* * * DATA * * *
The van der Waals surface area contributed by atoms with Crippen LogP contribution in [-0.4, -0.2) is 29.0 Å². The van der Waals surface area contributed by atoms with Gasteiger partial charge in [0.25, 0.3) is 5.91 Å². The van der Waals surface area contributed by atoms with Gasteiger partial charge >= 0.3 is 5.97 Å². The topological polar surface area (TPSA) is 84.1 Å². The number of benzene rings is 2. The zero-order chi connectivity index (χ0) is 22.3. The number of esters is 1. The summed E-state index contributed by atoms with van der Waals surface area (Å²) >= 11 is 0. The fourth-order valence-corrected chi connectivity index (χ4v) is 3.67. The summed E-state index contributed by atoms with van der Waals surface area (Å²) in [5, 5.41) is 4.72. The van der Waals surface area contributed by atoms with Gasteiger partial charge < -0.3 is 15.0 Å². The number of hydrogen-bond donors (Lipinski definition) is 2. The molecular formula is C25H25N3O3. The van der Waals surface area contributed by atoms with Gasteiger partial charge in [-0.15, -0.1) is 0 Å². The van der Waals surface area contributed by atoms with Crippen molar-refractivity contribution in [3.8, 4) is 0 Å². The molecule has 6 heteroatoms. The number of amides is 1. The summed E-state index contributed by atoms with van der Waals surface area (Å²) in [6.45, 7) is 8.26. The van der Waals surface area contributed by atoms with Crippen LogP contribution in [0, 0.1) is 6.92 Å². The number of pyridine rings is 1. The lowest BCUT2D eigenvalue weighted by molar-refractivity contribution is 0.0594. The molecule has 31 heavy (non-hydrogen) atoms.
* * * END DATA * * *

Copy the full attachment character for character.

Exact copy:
The van der Waals surface area contributed by atoms with Crippen LogP contribution in [-0.4, -0.2) is 29.0 Å². The van der Waals surface area contributed by atoms with Gasteiger partial charge in [0.25, 0.3) is 5.91 Å². The van der Waals surface area contributed by atoms with Gasteiger partial charge >= 0.3 is 5.97 Å². The topological polar surface area (TPSA) is 84.1 Å². The number of benzene rings is 2. The zero-order chi connectivity index (χ0) is 22.3. The number of esters is 1. The summed E-state index contributed by atoms with van der Waals surface area (Å²) >= 11 is 0. The fourth-order valence-corrected chi connectivity index (χ4v) is 3.67. The summed E-state index contributed by atoms with van der Waals surface area (Å²) in [5, 5.41) is 4.72. The van der Waals surface area contributed by atoms with Gasteiger partial charge < -0.3 is 15.0 Å². The number of hydrogen-bond donors (Lipinski definition) is 2. The molecular formula is C25H25N3O3. The van der Waals surface area contributed by atoms with Gasteiger partial charge in [-0.15, -0.1) is 0 Å². The van der Waals surface area contributed by atoms with Crippen molar-refractivity contribution in [3.8, 4) is 0 Å². The molecule has 6 heteroatoms. The number of amides is 1. The summed E-state index contributed by atoms with van der Waals surface area (Å²) in [6.45, 7) is 8.26. The van der Waals surface area contributed by atoms with Crippen LogP contribution in [0, 0.1) is 6.92 Å². The number of pyridine rings is 1. The lowest BCUT2D eigenvalue weighted by molar-refractivity contribution is 0.0594. The molecule has 31 heavy (non-hydrogen) atoms.